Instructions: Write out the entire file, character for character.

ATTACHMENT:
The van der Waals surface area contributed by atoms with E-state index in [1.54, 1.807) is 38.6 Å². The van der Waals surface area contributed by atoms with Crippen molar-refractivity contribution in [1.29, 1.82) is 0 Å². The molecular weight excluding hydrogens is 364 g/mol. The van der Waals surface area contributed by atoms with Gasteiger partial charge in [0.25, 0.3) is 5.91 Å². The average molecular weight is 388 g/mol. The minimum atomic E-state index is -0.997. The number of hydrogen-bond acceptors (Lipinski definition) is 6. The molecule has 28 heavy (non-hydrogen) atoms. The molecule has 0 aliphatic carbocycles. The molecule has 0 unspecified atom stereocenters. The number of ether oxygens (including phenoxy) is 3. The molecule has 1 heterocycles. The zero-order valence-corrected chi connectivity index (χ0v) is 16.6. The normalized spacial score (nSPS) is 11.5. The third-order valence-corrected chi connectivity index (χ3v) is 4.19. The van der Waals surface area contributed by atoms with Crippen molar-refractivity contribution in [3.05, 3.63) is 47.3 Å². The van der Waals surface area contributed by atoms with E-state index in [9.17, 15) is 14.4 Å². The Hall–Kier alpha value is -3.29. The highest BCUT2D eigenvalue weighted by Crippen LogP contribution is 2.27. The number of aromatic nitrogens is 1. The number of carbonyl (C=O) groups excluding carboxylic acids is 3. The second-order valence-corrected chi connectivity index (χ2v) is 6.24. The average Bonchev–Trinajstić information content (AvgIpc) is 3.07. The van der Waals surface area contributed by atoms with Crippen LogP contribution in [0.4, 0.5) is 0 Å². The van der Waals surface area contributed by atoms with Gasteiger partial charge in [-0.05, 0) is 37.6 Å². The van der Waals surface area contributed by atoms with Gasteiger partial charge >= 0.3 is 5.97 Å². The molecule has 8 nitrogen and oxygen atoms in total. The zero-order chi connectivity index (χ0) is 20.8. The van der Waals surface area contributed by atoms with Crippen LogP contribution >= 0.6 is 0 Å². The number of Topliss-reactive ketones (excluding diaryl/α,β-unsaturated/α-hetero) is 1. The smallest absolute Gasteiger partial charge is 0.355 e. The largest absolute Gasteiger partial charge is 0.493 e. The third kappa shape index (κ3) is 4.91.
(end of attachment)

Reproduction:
The van der Waals surface area contributed by atoms with E-state index in [1.54, 1.807) is 38.6 Å². The van der Waals surface area contributed by atoms with Crippen molar-refractivity contribution in [1.29, 1.82) is 0 Å². The molecular weight excluding hydrogens is 364 g/mol. The van der Waals surface area contributed by atoms with Gasteiger partial charge in [0.25, 0.3) is 5.91 Å². The average molecular weight is 388 g/mol. The minimum atomic E-state index is -0.997. The number of hydrogen-bond acceptors (Lipinski definition) is 6. The molecule has 28 heavy (non-hydrogen) atoms. The molecule has 0 aliphatic carbocycles. The molecule has 0 unspecified atom stereocenters. The number of ether oxygens (including phenoxy) is 3. The molecule has 1 heterocycles. The zero-order valence-corrected chi connectivity index (χ0v) is 16.6. The normalized spacial score (nSPS) is 11.5. The third-order valence-corrected chi connectivity index (χ3v) is 4.19. The van der Waals surface area contributed by atoms with Crippen molar-refractivity contribution in [3.05, 3.63) is 47.3 Å². The van der Waals surface area contributed by atoms with E-state index in [9.17, 15) is 14.4 Å². The Hall–Kier alpha value is -3.29. The highest BCUT2D eigenvalue weighted by Crippen LogP contribution is 2.27. The number of aromatic nitrogens is 1. The number of carbonyl (C=O) groups excluding carboxylic acids is 3. The second-order valence-corrected chi connectivity index (χ2v) is 6.24. The average Bonchev–Trinajstić information content (AvgIpc) is 3.07. The van der Waals surface area contributed by atoms with Crippen LogP contribution in [0.4, 0.5) is 0 Å². The van der Waals surface area contributed by atoms with Gasteiger partial charge in [-0.05, 0) is 37.6 Å². The van der Waals surface area contributed by atoms with Gasteiger partial charge >= 0.3 is 5.97 Å². The molecule has 8 nitrogen and oxygen atoms in total. The zero-order chi connectivity index (χ0) is 20.8. The van der Waals surface area contributed by atoms with Crippen LogP contribution >= 0.6 is 0 Å². The number of Topliss-reactive ketones (excluding diaryl/α,β-unsaturated/α-hetero) is 1. The smallest absolute Gasteiger partial charge is 0.355 e. The largest absolute Gasteiger partial charge is 0.493 e. The third kappa shape index (κ3) is 4.91.